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The myth of declining quality

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I haven’t purchased a pair of Alden shoes in a while, but the two pair I have, both shell cordovan and both purchased several years ago, are high quality.

I have basically stopped buying dress shirts from any of the sources i formerly relied on because the quality of fabrics and construction of made to measure has raised the bar too high - and they’re competitively priced compared to, say, Brooks Brothers’ ‘original polo’ revivals.

I’m not spending money on really nice suits these days because I rarely wear suits, but I’m happy that the older suits and blazers I have will probably take me into retirement as a result. They’re from Oxxford, Ermenogildo Zegna, Arthur Fox, Brooks, Corneliani. It’s true that Brooks Brothers’ suits, dollar for dollar, are a shadow of what they used to sell.

There are still high quality suits available if you’re willing to pay for them.
I've resorted to buying dress shirts online from Olymp (always buy them when actually in Europe) and Charles Tyrrwhit, both because of quality and both do Extra or Super Slim fits so one doesn't look like a 'box' from JC Penney!
 

motosacto

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So - here's my theory: A significant drop in quality of organic raw materials (cotton, leather, possibly wool) has been caused by generations of selective breeding and genetic engineering to increase quantity and reduce production costs.

Whenever you optimize for a characteristic, you almost always sacrifice on other characteristics. There are loads of examples out there. Construction wood, for example. If you look at a 90 year old 2x4 in a house, you'll see a certain grain density. Look at modern 2x4s and you'll see much less dense grain. That's because all the 2nd growth forests are managed for fast maturing and quick harvesting. Another example is chicken. Modern commercially-produced chickens have been selectively bred to grow really fast and get large so they can be quickly "harvested." They're basically giant babies.

I have no evidence on the clothing side, but I'll bet ya that modern cotton fibers really are different from those harvested ~50 years ago - because the cotton plants are optimized to be pest-resistant, take less water, and grow faster. I'm guessing the same is likely true for leather and likely wool also.

Thoughts?
 

smittycl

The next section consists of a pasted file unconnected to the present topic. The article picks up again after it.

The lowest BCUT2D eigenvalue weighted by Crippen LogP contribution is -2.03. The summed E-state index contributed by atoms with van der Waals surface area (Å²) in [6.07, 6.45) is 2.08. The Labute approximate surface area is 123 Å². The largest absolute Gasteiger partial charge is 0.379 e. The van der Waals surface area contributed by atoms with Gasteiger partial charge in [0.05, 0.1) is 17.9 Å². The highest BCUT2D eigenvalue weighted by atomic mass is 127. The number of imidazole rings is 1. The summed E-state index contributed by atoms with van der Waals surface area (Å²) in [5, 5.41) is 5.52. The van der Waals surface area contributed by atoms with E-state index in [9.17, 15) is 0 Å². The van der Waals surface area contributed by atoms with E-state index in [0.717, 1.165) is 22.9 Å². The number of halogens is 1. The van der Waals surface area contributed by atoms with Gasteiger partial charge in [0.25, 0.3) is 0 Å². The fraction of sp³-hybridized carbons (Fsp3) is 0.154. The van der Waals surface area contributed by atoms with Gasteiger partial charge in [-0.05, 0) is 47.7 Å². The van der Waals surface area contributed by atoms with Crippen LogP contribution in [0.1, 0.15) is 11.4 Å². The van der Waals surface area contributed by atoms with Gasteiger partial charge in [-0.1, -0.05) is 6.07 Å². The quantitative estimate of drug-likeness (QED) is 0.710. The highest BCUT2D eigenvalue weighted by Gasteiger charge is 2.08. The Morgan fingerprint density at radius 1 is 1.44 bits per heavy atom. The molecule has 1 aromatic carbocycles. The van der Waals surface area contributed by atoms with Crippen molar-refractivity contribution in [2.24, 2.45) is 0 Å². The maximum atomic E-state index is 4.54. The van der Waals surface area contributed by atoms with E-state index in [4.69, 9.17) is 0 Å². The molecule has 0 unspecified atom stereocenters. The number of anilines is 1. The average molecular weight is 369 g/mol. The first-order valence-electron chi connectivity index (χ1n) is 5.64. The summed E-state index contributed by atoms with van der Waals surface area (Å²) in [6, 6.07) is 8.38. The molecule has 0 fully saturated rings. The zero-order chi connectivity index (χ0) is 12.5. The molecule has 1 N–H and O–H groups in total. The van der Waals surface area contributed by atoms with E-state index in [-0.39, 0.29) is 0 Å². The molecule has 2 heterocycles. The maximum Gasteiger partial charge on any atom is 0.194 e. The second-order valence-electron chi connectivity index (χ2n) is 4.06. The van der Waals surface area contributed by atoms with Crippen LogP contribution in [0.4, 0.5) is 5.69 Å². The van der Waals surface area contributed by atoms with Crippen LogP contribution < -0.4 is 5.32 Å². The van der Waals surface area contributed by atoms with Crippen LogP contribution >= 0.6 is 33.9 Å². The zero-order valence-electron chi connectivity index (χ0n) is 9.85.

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I suspect any real decline in quality is related more to economics with rising labor costs, corporate focus on profits, offshoring, etc. Just a guess.
 

ValidusLA

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I suspect any real decline in quality is related more to economics with rising labor costs, corporate focus on profits, offshoring, etc. Just a guess.
This.

Even pre Covid and for no political reasons, one could see companies shifting production out of China towards SEA and India. This despite the fact that China (generally) has better QC, ease of shipping, time to market, fabric competence, and most of the mills compared to those nations.

All to chase marginally smaller costs
 

Frog in Suit

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So - here's my theory: A significant drop in quality of organic raw materials (cotton, leather, possibly wool) has been caused by generations of selective breeding and genetic engineering to increase quantity and reduce production costs.

Whenever you optimize for a characteristic, you almost always sacrifice on other characteristics. There are loads of examples out there. Construction wood, for example. If you look at a 90 year old 2x4 in a house, you'll see a certain grain density. Look at modern 2x4s and you'll see much less dense grain. That's because all the 2nd growth forests are managed for fast maturing and quick harvesting. Another example is chicken. Modern commercially-produced chickens have been selectively bred to grow really fast and get large so they can be quickly "harvested." They're basically giant babies.

I have no evidence on the clothing side, but I'll bet ya that modern cotton fibers really are different from those harvested ~50 years ago - because the cotton plants are optimized to be pest-resistant, take less water, and grow faster. I'm guessing the same is likely true for leather and likely wool also.

Thoughts?
I think you are essentially correct.
Leather: as far as calf is concerned, I think fewer calves are raised long enough to produce the kind of leather the shoe-making industry requires or they are raised in intensive farms (no access to pastures, boxed in small spaces...). Calves are slaughtered young (tender meat) or become adults only to be used for meat or milk production. Hence smaller quantities of good quality leather. Do people in the US still eat veal?
 

standaloneprotein